You might think that this sort of set-up would lend itself to min-maxing characters and you’d be right… to a point. Dexterity is considerably more useful than other attributes so everyone will be sure to load up on it. It’s not as bad as in some systems since they make a point of declaring that two-handed weapons (and presumably heavy machine guns) use Strength instead of Dexterity to attack. So there’s ways around the conundrum of having a less-than-agile but still effective combatant. Likewise, there are enough skills that nobody can master them all and everyone will be forced to make a roll they aren’t optimized for at least twice per session.  Min-maxers will love rolling 2d12 Dexterity + Firearms… right up until they have to score a 7 on their d4 + nothing Spirit + Resist roll. Such characters tend not to last long, which I like.

Combat plays really quickly, even through everyone gets 3 actions per round. It seems like a lot until you realize that movement is an action and so is parrying or dodging. So if you’ve got 3 guys shooting at you and you opt to dodge them all, you could easily use up all your actions before your turn comes. You’re a chump if you do, though, since a better use of one of those actions would be to dive for cover. There’s a variety of combat maneuvers you can use to gain an advantage (or to penalize your opponent) so fights against heavily armored opponents don’t end up with one side just making a bunch of attacks and hoping for a critical.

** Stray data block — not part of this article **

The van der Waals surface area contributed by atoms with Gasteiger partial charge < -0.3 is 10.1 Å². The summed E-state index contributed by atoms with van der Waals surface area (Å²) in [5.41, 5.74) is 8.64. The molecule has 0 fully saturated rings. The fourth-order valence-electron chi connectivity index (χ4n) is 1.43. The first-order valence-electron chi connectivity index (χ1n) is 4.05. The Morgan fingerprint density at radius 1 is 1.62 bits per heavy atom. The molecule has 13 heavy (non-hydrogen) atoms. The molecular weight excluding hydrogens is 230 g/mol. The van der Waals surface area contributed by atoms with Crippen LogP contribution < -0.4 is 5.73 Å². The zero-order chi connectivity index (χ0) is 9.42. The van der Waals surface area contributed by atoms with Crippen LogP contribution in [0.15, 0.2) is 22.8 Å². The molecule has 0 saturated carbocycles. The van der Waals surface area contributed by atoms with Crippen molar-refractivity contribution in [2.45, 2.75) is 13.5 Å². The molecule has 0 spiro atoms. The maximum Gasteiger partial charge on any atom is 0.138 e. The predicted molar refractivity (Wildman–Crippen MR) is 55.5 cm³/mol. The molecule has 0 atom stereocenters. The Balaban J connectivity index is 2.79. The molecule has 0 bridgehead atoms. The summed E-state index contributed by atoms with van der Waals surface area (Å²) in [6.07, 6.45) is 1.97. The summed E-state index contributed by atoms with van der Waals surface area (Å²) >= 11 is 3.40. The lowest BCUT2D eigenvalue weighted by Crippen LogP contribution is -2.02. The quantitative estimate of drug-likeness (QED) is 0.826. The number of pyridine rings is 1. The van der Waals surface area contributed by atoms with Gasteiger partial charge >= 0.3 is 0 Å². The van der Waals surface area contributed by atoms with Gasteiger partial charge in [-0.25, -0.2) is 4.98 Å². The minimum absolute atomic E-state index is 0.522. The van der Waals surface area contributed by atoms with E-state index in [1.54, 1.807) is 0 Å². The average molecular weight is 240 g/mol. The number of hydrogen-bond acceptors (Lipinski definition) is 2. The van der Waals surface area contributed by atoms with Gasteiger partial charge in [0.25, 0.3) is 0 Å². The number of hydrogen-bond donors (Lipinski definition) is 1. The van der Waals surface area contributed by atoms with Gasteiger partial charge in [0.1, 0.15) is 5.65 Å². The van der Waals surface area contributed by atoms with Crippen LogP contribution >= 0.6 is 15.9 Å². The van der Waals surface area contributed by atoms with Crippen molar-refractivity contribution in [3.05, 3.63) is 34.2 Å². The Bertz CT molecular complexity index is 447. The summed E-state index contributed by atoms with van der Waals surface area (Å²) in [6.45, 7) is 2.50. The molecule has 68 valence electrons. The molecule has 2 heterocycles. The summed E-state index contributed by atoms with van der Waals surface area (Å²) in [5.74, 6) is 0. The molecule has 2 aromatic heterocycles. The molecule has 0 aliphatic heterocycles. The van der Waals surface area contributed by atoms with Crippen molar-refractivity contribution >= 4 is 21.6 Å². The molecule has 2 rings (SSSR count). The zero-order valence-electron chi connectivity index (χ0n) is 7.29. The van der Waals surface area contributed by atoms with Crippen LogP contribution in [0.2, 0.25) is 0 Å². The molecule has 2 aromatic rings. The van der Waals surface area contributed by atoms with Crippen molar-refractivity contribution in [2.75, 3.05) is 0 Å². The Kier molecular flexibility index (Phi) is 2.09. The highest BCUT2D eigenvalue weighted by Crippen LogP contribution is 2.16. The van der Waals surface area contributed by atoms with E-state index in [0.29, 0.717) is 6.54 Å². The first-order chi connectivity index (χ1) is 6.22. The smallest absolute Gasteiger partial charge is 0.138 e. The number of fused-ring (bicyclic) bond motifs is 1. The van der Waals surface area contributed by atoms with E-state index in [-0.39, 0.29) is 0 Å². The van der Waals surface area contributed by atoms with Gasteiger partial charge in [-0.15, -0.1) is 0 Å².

Another thing that streamlines combat is: fixed damage. A dagger does 3 points of damage on every hit. A given gun always does 5 damage. You’d think this would remove some of the drama from play by eliminating the damage roll but it mostly just serves to move things along. Plus, there’s always a chance that an attacker might score a critical hit (which gives a bonus to damage). Alternately, a character can spend a Hero Point (the equivalent of a Fate point or Savage World Bennie) for a modest bonus to damage. Likewise, you can spend a Hero Point to gain either a +1d6 to any skill roll or +3 if you prefer a sure thing. You can cash in hero points for other bonuses/benefits, all of which are summarized on a single page. Furthermore, most situational bonuses give you the equivalent benefit of a Hero Point (which must be spent immediately)  so you not only get to choose the mechanic your bonus uses but, it’s a consistent system across the board. In this manner, the EGS saves a lot of time and system space (both physically in the book and also how much you need to carry around in your head) in a manner both ingenious and elegant.